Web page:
Kerry Hudson, Tony Hogan Bought Me an Ice Cream Float Before He Stole My Ma (2012)
Boasting one of the best (and longest) titles I’ve come across in ages, Kerry Hudson’s debut chronicles the childhood of one Janie Ryan. Born to a single mother in Aberdeen (her American father having long since disappeared from their lives), Janie is a battler from the start (‘fishwives to the marrow, [the Ryan Women] were always ready to fight and knew the places that would cut deepest,’ p. 1). Janie’s childhood is spent in a succession of B&Bs and run-down council properties; and her mother goes through a number of violent and destructive relationships – but Janie comes through it all.
Hudson has a great eye for detail, and this is what really makes the places and characters in her book live and breathe. She’s unflinching in depicting the harshness of Janie’s and her mother Iris’s lives; but there’s humour in there too – both in comic scenes such as that when the young Janie tries to warm up Iris’s coffee in the toaster; and in wryer undercurrents, as when Janie misunderstands what the ‘wee bags of flour’ are that her mother weighs out for other people.Hudsoncaptures the ups and downs of life through this skilful control of tone.
I had an exchange with Naomi Frisby on Twitter recently about whether Tony Hogan was a grim book; she found it ‘unrelentingly’ so, but I said that it didn’t feel that way to me. On reflection, with everything that Janie goes through, it seems somewhat naïve not to call the book grim. I think what I really meant was that I didn’t find it bleak; that’s not just down to the good humour, but also Janie’s determination to move beyond her circumstances – and the narrative voice which acts as a constant reminder that she will eventually succeed. The road for Janie is rocky, and there’s nothing that can suddenly stop it from being so; but the story of how she travels it is engaging and compelling.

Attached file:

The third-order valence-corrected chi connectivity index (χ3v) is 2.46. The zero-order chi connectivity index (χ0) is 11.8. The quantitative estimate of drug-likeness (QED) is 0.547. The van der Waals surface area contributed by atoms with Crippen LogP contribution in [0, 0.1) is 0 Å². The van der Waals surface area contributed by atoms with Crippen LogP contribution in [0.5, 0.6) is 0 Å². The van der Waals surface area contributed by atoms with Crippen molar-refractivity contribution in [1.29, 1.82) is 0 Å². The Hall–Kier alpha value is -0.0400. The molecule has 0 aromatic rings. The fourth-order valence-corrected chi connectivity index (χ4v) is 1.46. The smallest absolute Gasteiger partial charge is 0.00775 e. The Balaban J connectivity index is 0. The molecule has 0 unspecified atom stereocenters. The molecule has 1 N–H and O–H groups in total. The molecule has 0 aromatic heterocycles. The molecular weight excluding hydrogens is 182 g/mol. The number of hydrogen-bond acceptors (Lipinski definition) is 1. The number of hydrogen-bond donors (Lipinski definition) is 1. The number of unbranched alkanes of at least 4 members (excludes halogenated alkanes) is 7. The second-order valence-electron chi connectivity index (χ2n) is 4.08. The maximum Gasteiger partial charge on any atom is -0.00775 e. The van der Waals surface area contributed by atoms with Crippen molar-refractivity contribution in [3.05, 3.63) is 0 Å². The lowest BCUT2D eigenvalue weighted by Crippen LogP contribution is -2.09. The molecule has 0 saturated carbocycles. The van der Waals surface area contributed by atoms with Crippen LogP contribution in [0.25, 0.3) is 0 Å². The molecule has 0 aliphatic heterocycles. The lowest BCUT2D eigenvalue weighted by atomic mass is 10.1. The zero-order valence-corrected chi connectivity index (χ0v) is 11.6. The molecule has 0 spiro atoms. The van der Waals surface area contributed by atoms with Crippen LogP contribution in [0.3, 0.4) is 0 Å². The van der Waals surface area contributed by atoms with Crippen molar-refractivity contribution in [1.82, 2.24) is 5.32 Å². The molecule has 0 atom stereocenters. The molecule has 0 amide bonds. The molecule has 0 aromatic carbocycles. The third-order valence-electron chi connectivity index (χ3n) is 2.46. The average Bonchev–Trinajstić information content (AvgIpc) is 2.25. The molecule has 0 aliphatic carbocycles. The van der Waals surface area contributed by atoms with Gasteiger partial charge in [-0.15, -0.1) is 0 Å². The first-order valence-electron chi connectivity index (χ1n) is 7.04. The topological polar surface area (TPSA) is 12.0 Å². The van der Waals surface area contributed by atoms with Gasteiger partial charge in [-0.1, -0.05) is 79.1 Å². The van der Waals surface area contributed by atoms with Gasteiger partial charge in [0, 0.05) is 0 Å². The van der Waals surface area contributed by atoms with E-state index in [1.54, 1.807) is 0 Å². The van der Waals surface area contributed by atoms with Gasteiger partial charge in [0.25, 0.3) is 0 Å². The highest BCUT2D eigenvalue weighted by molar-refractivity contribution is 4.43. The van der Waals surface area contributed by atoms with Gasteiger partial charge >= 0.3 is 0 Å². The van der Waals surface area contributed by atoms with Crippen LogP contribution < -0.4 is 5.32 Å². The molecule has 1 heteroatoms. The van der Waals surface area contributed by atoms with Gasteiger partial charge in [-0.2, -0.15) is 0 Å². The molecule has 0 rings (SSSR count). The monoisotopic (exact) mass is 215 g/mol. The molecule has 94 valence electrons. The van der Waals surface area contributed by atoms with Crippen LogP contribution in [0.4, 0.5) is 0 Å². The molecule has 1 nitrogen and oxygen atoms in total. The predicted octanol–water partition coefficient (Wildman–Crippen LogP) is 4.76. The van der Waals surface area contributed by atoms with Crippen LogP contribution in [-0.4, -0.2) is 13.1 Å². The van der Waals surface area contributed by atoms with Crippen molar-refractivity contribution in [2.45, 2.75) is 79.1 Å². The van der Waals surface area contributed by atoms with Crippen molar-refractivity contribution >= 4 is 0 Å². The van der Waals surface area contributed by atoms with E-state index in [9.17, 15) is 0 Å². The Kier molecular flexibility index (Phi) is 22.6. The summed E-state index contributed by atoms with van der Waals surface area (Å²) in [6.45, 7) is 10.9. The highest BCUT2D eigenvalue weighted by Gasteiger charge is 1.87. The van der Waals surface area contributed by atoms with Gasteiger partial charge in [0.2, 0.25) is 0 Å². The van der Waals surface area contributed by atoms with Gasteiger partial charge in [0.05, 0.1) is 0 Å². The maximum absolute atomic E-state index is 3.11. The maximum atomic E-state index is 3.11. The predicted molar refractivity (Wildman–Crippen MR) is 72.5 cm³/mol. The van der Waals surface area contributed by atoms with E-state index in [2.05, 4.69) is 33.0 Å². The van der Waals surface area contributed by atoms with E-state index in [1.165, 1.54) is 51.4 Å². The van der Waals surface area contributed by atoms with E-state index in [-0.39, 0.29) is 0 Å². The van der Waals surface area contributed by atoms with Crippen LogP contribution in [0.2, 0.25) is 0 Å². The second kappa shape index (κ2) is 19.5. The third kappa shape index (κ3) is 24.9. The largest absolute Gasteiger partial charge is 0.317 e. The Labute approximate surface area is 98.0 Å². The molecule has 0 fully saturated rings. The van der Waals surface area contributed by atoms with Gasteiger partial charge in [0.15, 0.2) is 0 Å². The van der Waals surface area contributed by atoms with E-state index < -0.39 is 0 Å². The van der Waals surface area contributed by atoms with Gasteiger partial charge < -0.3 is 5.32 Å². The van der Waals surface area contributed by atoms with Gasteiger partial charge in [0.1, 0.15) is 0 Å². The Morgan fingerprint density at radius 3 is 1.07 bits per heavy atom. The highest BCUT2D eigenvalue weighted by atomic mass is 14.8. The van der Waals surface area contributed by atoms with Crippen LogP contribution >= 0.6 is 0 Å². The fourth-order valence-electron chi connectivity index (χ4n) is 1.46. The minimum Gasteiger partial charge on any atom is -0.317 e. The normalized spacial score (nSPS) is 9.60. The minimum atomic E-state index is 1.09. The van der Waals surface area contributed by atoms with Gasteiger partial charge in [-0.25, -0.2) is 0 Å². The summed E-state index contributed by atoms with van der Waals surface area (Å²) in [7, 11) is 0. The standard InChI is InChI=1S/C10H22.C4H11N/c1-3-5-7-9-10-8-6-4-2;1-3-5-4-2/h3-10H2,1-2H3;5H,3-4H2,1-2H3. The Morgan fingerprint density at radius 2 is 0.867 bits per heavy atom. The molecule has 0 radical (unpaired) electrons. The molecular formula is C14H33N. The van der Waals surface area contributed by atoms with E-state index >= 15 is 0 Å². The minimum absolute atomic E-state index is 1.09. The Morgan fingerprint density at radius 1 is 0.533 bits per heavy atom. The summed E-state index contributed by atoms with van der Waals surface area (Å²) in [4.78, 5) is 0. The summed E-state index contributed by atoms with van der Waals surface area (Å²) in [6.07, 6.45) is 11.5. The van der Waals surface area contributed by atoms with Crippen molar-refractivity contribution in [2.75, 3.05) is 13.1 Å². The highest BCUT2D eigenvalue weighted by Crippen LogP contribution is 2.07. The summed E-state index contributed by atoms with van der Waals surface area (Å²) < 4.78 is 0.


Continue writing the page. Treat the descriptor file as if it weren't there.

Katy Darby, The Whores’ Asylum (2012)
NB. The Whores’ Asylum is published in paperback as The Unpierced Heart.
Katy Darby’s first novel is a proper page-turner. I don’t care how overused that description may be; it applies to this book. The Whores’ Asylum is presented as a series of manuscripts from the late 19th century, beginning with one Edward Fraser’s memoir of his years studying theology at Oxford, where he befriended a medical student named Stephen Chapman. With expertise in obstetrics and gynaecology, Chapman began to volunteer at a refuge for fallen women, managed by an acquaintance of his named Diana Pelham. On later meeting her, Fraser realised that he had encountered ‘Diana Pelham’ years before, under a different name – and tragedy resulted for another friend of his.
The subsequent parts of Darby’s novel delve back into that past, and give Chapman and Diana their own turns as narrator. This enables a wonderfully gradual unfurling of the truth, as we come to see all three protagonists in a different light. Darby’s prose evokes period style without coming across as pastiche; this and a gleeful streak of melodrama help keep the pages turning. But Darby also finds time to reflect on love, and explore attitudes towards prostitutes (and women more generally) in Victorian society.
To put it more succinctly: read this book.